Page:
Winter is starting, and the bird migration has already begun. The shorebirds and other passage migrants have started arriving on their way to the low lands of Nepal and India. Manahara is one of those places which has been a stopover for some of these birds. Sightings of new species have been recorded in recent times.

In the first week of November, I visited Manahara with Umang dai and Prakash dai. The expectations about the place like the last time I had visited was shattered as this year’s monsoon flood had washed away a significant chunk of land. The grassland where I had photographed the Blue Throat was gone.

As we walked the newly created banks on the river, the sense of impending disaster for next year could also be seen. The river seems to be changing course and the unpredictable monsoon rain has accelerated the change.

Black Kites could be seen on the other side of the river basking in the sun while a couple of them are soaring above. Along with the Black Kite, I could also see a Long-legged Buzzard flying. A Little Ringed Plover slowly walks alongside the river foraging and navigating around the garbage that has been washed ashore.


The remaining small patch of grasses was hosting a flock of Yellow-breasted Buntings. Silently watching the birds basking in the sun, a Booted Warbler suddenly appears. My first sighting of the bird. A little later a mongoose strolls around the field foraging. Looking around the fields I notice a Bluethroat perched on a mound of sand overlooking a patch of vegetable field. 

Manahara is a gem in Kathmandu valley and hoping the vegetation growth in the now barren banks of the river brings back the animals and the birds.


The last week of the month and I got to travel outside the valley on an assignment. For a long time, Jumla had been on the list of places that I wanted to visit. This historical mid-western region in Nepal is known for its valleys, apples, indigenous rice, the kingdom before the unification, and many more.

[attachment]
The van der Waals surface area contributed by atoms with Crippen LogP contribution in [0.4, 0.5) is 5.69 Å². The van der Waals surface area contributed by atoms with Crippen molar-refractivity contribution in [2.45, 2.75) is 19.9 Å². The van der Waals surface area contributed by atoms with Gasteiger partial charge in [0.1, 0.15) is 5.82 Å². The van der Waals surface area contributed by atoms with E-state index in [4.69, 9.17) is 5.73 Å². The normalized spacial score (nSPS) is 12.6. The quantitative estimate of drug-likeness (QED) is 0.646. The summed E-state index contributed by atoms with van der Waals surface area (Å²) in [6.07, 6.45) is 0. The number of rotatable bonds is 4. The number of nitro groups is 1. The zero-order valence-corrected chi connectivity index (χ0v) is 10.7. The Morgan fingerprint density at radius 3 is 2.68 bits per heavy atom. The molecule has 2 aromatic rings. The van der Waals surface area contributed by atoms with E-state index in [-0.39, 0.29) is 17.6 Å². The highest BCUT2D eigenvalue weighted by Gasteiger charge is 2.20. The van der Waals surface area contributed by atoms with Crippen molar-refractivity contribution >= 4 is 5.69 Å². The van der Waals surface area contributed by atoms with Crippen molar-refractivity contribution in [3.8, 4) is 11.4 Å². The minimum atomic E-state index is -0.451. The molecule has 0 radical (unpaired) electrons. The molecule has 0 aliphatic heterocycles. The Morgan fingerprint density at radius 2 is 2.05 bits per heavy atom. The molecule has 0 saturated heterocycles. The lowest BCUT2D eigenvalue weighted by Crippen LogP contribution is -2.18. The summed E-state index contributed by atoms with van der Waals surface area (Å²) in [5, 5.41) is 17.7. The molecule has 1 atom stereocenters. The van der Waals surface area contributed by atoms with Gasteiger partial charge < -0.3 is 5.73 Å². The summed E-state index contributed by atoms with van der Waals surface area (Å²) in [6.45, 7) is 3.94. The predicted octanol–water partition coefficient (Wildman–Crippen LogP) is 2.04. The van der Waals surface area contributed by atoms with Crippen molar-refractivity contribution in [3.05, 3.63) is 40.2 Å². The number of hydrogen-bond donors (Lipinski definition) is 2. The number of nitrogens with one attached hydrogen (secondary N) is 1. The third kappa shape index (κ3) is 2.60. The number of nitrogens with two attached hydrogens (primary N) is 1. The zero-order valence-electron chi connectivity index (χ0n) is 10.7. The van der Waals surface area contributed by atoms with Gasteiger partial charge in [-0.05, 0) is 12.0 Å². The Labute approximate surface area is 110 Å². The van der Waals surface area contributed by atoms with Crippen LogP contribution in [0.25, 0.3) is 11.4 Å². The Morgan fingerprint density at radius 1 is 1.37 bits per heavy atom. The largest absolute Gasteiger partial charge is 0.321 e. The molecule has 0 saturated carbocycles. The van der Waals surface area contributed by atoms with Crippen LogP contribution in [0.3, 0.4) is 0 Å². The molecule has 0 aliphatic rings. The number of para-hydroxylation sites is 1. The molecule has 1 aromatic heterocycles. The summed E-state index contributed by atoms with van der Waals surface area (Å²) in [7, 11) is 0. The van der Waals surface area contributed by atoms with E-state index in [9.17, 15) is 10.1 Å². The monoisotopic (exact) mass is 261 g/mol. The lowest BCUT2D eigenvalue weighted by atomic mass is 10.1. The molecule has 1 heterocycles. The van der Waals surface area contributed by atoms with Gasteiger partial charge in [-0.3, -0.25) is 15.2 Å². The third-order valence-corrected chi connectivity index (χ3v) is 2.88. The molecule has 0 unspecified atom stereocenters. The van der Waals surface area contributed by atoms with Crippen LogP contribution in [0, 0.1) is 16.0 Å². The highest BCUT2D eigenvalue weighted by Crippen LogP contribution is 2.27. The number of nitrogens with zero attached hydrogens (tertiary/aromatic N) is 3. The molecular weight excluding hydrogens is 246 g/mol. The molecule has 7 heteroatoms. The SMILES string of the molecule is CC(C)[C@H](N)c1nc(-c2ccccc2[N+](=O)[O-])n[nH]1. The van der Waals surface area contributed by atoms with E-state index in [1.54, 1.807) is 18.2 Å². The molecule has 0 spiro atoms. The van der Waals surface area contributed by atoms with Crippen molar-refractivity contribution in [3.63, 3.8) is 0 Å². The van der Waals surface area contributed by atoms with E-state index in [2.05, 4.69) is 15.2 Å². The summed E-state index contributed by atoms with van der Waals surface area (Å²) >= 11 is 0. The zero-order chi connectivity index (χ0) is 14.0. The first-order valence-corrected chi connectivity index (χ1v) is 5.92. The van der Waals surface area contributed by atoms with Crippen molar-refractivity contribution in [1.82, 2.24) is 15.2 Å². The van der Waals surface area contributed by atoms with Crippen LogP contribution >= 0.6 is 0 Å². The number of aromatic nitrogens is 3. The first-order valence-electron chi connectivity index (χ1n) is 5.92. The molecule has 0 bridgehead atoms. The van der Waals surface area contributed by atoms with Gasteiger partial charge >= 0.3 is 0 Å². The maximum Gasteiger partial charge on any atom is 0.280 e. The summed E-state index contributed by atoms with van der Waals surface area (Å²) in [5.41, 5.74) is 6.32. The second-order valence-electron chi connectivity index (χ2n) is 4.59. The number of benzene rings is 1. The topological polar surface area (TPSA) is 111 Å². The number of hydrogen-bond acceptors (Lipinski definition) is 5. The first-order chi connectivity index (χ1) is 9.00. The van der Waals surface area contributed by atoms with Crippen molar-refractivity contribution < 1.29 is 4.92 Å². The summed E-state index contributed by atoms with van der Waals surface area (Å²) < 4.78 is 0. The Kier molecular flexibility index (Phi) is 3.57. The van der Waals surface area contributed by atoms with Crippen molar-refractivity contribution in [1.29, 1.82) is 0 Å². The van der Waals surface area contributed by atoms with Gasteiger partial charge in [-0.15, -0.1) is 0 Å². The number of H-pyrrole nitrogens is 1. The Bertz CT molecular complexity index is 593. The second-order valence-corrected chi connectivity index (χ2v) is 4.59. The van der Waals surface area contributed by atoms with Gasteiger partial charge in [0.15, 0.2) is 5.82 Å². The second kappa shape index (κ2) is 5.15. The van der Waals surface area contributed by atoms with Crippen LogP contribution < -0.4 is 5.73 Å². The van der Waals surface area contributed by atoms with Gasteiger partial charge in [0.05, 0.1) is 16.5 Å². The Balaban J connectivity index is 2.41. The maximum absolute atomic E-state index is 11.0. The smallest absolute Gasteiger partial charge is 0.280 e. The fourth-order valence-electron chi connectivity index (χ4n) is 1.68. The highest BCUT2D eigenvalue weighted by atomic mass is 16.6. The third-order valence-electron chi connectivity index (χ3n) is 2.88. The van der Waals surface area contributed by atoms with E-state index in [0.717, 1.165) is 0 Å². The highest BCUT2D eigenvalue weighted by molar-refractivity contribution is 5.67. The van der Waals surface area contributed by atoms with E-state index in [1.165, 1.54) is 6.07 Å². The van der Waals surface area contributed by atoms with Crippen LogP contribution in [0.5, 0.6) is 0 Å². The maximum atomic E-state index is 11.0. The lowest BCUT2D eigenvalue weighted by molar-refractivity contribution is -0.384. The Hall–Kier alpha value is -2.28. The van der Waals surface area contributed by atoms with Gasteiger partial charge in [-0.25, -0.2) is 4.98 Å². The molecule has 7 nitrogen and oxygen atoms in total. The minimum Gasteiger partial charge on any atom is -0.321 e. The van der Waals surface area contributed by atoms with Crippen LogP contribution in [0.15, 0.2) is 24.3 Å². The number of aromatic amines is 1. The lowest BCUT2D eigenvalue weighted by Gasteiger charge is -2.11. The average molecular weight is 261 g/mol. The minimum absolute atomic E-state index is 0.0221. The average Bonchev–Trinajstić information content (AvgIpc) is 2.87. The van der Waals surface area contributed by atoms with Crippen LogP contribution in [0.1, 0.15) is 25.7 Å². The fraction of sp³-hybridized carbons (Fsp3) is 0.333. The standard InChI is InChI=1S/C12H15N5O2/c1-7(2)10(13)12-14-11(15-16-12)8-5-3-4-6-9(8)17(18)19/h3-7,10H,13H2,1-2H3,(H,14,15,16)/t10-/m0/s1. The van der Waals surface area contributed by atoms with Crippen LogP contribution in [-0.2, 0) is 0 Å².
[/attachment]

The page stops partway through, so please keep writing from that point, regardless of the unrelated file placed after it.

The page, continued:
We took a 25min flight to the airport in Jumla near Khalanga Bazaar that was at an elevation of 2514m. This short scenic flight showcased the beautiful valleys in the Karnali province with vast high altitude meadows and deep valleys. As winter had started the landscape was dry and yellow except for the pines. As we were landing the beautiful valley could be seen on the banks of the Tila river.

A day early before the Wilderness First Aid course started we decided on exploring the place. Chimara Malika temple at an elevation of 3710m was decided for the hike. The initial hike took us through the pine forests dotted with small grasslands in between. The morning sun was slowly shining its rays down in the valley but was still out of reach on our side of the hill. As the forest started the sounds of the birds could be heard.  

Passing through the apple orchard I could hear the Blue-capped Redstart singing on a tree. The low light didn’t help while documenting the bird but I did manage to take some usable images. Moving along the tree line towards the east the warm sun rays finally found their way through the dense growth. As the air warmed up we could hear a lot of bird songs inside the jungle. Above the tree line, I could see Spotted Nutcrackers busy flying from one pine tree to the other feeding on the seeds of the pine cones. These birds were easy to spot as they would perch on the top of the pine trees.